Discovery, characterization, and evolution of enzymes for biocatalysis and chemical biology
Enzymes found in Nature perform incredible chemistry under mild reaction conditions and with high selectivity. Compared to traditional chemical strategies for manufacturing small molecules, enzymatic strategies have the potential to reduce waste, eliminate costly separation steps, and lower energy requirements. We combine expertise in biochemistry, biosynthesis, structural biology, and protein evolution to discover and to engineer enzymes for biocatalysis and chemical biology. We use evolution not only to develop useful tools for chemical synthesis and biological discovery, but also to probe the basic mechanisms by which enzymes achieve selectivity in substrate recognition and reactivity.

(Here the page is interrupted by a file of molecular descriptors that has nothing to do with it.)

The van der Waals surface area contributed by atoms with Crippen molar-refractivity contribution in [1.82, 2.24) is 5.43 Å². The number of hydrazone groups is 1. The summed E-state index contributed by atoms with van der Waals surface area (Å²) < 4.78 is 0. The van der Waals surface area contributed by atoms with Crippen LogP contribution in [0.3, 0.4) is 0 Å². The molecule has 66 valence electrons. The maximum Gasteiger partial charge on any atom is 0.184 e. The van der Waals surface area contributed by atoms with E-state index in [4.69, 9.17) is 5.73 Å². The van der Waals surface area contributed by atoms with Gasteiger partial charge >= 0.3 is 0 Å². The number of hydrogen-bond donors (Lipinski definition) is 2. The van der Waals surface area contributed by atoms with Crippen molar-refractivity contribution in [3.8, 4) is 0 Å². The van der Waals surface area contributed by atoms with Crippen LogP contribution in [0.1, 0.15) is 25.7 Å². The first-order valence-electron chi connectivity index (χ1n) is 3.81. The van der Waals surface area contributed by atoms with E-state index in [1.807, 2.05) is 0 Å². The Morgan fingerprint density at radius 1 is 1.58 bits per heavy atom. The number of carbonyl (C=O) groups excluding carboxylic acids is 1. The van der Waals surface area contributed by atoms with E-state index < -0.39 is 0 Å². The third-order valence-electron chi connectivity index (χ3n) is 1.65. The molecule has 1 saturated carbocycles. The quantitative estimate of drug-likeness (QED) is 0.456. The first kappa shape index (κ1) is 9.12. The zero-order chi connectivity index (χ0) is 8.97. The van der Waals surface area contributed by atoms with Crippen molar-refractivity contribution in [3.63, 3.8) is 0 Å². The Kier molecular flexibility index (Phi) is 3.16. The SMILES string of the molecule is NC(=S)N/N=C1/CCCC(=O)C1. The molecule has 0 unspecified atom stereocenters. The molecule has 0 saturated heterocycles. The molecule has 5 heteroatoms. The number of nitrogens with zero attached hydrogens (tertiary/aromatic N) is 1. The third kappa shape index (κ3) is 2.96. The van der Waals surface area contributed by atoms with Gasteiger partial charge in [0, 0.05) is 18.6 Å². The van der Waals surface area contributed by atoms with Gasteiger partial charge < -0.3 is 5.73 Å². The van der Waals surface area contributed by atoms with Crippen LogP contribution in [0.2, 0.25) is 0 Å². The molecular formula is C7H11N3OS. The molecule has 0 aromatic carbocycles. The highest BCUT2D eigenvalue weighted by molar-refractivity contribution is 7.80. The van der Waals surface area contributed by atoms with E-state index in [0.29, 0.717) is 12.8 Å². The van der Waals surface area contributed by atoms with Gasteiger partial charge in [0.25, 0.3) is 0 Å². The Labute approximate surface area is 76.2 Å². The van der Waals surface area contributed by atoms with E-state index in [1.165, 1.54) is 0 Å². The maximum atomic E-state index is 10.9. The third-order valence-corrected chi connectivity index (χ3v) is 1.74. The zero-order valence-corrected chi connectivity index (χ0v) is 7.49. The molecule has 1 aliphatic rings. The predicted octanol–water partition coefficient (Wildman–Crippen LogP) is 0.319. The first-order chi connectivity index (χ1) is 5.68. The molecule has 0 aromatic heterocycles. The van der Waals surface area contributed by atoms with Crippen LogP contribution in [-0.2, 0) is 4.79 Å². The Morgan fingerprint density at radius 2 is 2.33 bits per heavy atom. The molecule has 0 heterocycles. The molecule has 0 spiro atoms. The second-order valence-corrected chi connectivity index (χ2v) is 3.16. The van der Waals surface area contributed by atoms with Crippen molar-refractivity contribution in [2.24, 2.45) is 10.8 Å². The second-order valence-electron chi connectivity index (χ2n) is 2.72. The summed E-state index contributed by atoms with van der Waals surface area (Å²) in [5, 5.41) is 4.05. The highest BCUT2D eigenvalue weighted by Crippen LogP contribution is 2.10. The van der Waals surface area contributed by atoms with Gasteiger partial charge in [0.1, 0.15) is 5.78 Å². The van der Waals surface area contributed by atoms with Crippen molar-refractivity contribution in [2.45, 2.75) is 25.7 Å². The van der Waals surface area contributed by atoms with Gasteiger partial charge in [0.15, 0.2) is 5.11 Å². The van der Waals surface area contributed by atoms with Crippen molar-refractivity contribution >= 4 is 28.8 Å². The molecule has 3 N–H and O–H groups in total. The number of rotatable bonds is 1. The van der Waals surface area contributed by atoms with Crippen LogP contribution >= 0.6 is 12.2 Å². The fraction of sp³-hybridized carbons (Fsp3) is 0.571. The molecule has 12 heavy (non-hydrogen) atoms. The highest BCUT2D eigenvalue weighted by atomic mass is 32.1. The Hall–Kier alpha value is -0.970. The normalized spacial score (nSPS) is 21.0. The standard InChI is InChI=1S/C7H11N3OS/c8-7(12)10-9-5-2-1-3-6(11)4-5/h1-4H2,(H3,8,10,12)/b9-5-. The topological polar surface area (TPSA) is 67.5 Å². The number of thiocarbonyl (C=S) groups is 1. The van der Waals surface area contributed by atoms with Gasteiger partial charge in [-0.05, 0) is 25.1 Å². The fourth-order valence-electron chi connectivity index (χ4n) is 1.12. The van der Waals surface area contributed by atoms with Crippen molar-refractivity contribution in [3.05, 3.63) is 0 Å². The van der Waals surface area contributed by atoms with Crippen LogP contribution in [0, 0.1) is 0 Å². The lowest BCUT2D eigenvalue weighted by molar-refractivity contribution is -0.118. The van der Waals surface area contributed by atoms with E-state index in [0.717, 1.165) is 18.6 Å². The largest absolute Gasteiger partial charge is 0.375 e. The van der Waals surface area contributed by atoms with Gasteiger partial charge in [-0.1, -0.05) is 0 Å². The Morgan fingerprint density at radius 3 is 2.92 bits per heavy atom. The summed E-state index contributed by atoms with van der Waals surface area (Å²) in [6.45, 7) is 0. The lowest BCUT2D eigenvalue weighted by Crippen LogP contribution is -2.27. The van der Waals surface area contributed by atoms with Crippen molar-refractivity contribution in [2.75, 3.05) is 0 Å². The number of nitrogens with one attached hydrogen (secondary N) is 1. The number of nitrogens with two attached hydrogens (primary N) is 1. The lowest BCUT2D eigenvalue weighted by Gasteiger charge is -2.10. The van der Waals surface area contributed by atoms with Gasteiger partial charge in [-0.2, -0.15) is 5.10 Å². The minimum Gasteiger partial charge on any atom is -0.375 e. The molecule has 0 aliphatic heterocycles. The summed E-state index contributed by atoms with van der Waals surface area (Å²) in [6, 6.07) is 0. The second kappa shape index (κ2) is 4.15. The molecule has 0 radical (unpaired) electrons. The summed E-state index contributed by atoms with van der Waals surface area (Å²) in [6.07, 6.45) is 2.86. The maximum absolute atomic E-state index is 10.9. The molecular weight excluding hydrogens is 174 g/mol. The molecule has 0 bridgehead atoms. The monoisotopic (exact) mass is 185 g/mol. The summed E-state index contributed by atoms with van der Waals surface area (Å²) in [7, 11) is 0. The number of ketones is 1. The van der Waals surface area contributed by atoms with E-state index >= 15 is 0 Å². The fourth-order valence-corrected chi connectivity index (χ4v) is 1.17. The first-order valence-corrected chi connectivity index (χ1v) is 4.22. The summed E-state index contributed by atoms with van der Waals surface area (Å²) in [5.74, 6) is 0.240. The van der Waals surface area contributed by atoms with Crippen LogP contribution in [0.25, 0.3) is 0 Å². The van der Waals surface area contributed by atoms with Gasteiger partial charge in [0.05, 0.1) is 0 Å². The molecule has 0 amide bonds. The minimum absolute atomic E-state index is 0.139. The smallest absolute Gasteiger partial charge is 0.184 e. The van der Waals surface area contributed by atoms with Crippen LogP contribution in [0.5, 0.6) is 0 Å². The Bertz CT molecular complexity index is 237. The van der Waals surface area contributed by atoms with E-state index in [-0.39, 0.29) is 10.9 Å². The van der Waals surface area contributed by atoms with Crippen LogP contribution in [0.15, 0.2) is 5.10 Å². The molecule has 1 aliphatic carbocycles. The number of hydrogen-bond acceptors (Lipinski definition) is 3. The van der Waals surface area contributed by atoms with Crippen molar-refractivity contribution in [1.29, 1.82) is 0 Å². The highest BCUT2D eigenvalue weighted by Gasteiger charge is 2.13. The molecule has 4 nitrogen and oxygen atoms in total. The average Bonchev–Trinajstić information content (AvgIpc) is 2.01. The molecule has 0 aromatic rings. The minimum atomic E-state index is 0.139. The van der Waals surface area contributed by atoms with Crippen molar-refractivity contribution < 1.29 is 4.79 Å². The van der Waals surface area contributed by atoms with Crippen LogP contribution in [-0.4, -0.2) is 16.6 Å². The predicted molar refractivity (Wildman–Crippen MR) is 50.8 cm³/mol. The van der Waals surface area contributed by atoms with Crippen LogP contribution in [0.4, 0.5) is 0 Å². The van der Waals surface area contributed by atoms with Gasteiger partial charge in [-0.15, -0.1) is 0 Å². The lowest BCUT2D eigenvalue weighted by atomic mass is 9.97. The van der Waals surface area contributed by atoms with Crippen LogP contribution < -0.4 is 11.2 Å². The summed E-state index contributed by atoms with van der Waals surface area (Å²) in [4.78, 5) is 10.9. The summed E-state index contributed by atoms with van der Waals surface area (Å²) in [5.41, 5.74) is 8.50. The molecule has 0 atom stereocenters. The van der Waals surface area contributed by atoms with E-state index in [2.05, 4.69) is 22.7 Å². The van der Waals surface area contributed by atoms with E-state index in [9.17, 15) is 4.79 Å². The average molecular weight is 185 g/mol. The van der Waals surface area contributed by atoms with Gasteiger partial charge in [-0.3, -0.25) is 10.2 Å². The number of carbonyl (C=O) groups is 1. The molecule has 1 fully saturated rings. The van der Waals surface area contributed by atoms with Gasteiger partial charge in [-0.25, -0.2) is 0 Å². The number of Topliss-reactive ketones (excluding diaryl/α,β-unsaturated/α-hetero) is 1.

We are particularly interested in metalloenzymes, which can catalyze challenging chemical transformations such as C—H functionalization using earth-abundant metals. While metalloenzymes have been discovered to play critical roles in cellular processes, many more await discovery. We discover new metalloenzymes, solve their structures, and unlock their biocatalytic potential through directed evolution.
Students will gain expertise in a broad range of techniques, including mass spectrometry, bioinformatics, structural biology, NMR spectroscopy, enzymology, and protein evolution. Beyond these core skills, we are always excited to learn new techniques as our projects develop!